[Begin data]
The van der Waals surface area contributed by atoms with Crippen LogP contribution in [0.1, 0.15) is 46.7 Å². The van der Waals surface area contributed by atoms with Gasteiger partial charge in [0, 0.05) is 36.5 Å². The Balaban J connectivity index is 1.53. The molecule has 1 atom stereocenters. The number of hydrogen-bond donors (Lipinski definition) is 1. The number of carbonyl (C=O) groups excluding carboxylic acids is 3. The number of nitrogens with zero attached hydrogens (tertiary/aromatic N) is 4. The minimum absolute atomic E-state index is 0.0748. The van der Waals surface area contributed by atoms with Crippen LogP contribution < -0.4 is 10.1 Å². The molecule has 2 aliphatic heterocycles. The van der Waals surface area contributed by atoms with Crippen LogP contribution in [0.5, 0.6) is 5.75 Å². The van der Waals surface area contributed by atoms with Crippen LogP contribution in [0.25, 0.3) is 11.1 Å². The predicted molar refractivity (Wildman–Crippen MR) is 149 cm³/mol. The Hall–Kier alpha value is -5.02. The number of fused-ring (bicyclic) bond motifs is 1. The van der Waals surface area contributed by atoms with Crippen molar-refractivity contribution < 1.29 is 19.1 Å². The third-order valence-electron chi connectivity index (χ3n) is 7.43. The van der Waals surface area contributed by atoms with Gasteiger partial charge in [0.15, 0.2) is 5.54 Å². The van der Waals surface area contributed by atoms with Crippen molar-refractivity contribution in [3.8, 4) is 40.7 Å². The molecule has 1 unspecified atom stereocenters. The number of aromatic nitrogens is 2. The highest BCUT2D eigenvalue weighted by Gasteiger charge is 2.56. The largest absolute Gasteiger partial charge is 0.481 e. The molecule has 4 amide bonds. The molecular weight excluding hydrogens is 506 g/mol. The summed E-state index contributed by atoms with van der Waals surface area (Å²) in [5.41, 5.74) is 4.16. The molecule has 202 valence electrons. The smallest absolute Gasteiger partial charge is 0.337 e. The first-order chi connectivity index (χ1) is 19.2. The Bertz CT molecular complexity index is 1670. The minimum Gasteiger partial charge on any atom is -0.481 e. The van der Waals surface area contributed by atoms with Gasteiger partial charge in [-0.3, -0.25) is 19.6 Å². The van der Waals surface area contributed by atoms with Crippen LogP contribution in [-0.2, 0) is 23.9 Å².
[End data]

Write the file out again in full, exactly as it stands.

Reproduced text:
The van der Waals surface area contributed by atoms with Crippen LogP contribution in [0.1, 0.15) is 46.7 Å². The van der Waals surface area contributed by atoms with Gasteiger partial charge in [0, 0.05) is 36.5 Å². The Balaban J connectivity index is 1.53. The molecule has 1 atom stereocenters. The number of hydrogen-bond donors (Lipinski definition) is 1. The number of carbonyl (C=O) groups excluding carboxylic acids is 3. The number of nitrogens with zero attached hydrogens (tertiary/aromatic N) is 4. The minimum absolute atomic E-state index is 0.0748. The van der Waals surface area contributed by atoms with Crippen LogP contribution < -0.4 is 10.1 Å². The molecule has 2 aliphatic heterocycles. The van der Waals surface area contributed by atoms with Crippen LogP contribution in [0.5, 0.6) is 5.75 Å². The van der Waals surface area contributed by atoms with Crippen LogP contribution in [0.25, 0.3) is 11.1 Å². The predicted molar refractivity (Wildman–Crippen MR) is 149 cm³/mol. The Hall–Kier alpha value is -5.02. The number of fused-ring (bicyclic) bond motifs is 1. The van der Waals surface area contributed by atoms with Crippen molar-refractivity contribution < 1.29 is 19.1 Å². The third-order valence-electron chi connectivity index (χ3n) is 7.43. The van der Waals surface area contributed by atoms with Gasteiger partial charge in [0.15, 0.2) is 5.54 Å². The van der Waals surface area contributed by atoms with Crippen molar-refractivity contribution in [3.8, 4) is 40.7 Å². The molecule has 1 unspecified atom stereocenters. The number of aromatic nitrogens is 2. The highest BCUT2D eigenvalue weighted by Gasteiger charge is 2.56. The largest absolute Gasteiger partial charge is 0.481 e. The molecule has 4 amide bonds. The molecular weight excluding hydrogens is 506 g/mol. The summed E-state index contributed by atoms with van der Waals surface area (Å²) in [5.41, 5.74) is 4.16. The molecule has 202 valence electrons. The smallest absolute Gasteiger partial charge is 0.337 e. The first-order chi connectivity index (χ1) is 19.2. The Bertz CT molecular complexity index is 1670. The minimum Gasteiger partial charge on any atom is -0.481 e. The van der Waals surface area contributed by atoms with Gasteiger partial charge in [-0.3, -0.25) is 19.6 Å². The van der Waals surface area contributed by atoms with Crippen LogP contribution in [-0.2, 0) is 23.9 Å².